Cultural differences also come into play, Noonan said. The U.S. Census Bureau reports that of the new mothers who associated black or African-American, nearly 68 percent were unmarried.
Among those listed as Hispanic, 43 percent were unmarried, and for those new moms who called themselves white or Caucasian, 26 percent were unmarried, according to the report. Asians had the lowest percent of unwed mothers, with 11.3 percent.
Noonan said it’s not that new mothers in cultures with low marriage rates devalue matrimony.
“It’s almost that they overvalue it,” she said. “They view it as something you do after you have achieved success in other areas of your life.”
Sometimes women choose to stay single because they don’t think the father will be an asset or a good role model, Noonan said. That’s not necessarily a bad decision, she said, although extensive research related to children of non-married parents shows they don’t do as well in society and in school.
Noonan argued that marriage might not be as related to a child’s success as finances. Single parents often have tighter budgets, meaning their kids might not end up in the best schools and with the same opportunities.
For reasons including the reported impact on children and an increased reliance on government aid, lawmakers and service agencies continue work to lower the single parenting rate, Noonan said.
Impacts of shift
More than half of the 600 moms and dads who receive services at the Young Parents Network in Cedar Rapids are single, according to program officials. That has unplanned pregnancy prevention high on the list of services it provides to the community.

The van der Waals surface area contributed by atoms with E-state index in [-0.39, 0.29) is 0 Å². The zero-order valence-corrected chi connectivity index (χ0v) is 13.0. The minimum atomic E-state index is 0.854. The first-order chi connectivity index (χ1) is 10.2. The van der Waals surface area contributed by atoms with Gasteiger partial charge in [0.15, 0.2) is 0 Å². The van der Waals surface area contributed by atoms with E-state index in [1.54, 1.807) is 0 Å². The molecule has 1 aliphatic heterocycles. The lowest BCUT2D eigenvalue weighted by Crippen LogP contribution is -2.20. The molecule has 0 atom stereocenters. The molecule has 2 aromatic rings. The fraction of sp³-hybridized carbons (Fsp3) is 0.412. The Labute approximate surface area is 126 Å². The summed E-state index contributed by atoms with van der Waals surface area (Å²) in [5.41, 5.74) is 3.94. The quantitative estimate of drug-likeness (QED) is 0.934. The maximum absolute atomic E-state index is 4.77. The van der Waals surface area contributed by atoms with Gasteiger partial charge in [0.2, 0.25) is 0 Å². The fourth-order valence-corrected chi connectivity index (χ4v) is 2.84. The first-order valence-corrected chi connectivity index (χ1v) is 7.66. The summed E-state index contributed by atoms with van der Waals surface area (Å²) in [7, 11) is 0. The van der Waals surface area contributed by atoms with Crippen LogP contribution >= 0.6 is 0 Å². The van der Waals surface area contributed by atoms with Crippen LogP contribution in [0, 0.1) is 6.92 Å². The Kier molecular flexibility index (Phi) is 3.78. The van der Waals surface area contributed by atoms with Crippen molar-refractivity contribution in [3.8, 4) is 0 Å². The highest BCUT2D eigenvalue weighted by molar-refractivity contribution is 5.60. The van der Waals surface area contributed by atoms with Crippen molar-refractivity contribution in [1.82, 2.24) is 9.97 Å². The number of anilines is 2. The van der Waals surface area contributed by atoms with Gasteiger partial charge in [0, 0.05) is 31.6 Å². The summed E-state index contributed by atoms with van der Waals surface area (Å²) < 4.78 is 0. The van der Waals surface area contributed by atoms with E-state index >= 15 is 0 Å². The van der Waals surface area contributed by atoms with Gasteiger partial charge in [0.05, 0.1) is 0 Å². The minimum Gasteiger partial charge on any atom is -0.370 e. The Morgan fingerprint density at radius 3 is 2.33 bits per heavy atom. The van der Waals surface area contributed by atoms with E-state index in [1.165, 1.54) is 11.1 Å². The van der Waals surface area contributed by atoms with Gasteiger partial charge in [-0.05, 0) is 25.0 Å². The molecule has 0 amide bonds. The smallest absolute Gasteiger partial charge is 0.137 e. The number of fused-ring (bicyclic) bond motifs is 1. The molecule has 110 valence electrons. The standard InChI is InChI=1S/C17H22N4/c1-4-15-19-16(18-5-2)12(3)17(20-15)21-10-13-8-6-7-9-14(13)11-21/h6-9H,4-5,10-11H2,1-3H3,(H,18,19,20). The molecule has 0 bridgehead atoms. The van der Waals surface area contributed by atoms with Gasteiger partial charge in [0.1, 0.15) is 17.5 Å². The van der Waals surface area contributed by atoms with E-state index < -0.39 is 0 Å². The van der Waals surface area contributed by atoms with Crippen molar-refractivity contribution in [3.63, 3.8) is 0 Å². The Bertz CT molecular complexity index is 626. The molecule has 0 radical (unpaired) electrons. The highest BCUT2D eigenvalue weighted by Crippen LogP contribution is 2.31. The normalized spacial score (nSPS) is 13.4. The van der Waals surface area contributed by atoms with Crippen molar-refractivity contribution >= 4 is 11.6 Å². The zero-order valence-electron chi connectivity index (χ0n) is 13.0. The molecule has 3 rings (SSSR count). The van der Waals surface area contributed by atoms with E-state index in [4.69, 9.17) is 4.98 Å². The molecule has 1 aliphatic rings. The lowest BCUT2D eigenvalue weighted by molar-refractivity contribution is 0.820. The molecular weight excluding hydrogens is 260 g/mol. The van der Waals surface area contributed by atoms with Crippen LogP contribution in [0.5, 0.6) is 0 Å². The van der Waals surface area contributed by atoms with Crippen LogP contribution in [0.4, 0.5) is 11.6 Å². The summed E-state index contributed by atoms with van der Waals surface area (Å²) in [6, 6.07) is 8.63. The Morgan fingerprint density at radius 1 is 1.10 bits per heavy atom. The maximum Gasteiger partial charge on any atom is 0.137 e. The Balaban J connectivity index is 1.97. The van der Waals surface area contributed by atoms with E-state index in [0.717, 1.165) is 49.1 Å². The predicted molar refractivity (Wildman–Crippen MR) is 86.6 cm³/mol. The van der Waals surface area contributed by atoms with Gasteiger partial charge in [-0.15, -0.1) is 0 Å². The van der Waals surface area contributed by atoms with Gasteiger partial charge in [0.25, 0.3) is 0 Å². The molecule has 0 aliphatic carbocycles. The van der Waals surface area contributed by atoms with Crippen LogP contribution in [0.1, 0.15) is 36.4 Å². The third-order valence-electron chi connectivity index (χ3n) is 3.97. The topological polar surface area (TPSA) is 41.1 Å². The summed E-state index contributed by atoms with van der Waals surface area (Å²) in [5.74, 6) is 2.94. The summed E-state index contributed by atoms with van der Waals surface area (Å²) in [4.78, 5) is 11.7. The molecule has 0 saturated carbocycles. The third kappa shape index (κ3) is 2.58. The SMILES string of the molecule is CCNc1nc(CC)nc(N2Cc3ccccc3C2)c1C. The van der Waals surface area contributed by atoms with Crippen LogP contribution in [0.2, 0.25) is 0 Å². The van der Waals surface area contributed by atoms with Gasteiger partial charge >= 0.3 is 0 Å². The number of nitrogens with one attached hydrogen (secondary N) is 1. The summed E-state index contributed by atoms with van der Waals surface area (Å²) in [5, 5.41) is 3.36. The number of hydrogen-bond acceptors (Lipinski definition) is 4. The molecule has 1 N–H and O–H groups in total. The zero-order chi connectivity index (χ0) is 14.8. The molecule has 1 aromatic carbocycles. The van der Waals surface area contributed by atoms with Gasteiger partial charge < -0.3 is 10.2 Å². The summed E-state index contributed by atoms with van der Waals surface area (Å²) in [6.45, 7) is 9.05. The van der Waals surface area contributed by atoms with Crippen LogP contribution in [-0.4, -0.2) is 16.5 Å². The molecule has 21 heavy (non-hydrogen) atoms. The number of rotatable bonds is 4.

Program officials visit middle and high schools to share prevention methods and life skills, said Brian Stutzman, executive director of the organization.
“We stand aligned that kids are most functional when they have a mom and dad involved and in the equation,” Stutzman said. “We don’t see the father-absence issue as being a positive trend. They have a higher chance of poverty and higher chance of instability.”
One trend Stutzman does see as positive is the slight shift away from teenage pregnancy. He said that change might be one reason there are more single moms in their 20s.
“The first onset of pregnancy has been moving up a couple of years due to education and access to contraception,” he said. “That’s a good trend. But it does push the issue to the older young adults.”
In response, the Young Parents Network has started targeting some of its prevention methods and resources toward local colleges and universities, said program manager Crystal Hall.
“When I first started, the average age of our participants was 17 or 18,” she said. “Now we are seeing an average age of 20 to 21.”
Hall said single parents often deal with higher levels of stress and more financial issues. About 80 percent of the young parents served by the network are living at 180 percent of the federal poverty level, Hall said.
Brittany Honer said she has her own apartment and a secure job, but budget concerns continue to weigh on her.“Financial issues are the No. 1 thing with having a kid so young,” she said. “I just can’t do college right now.”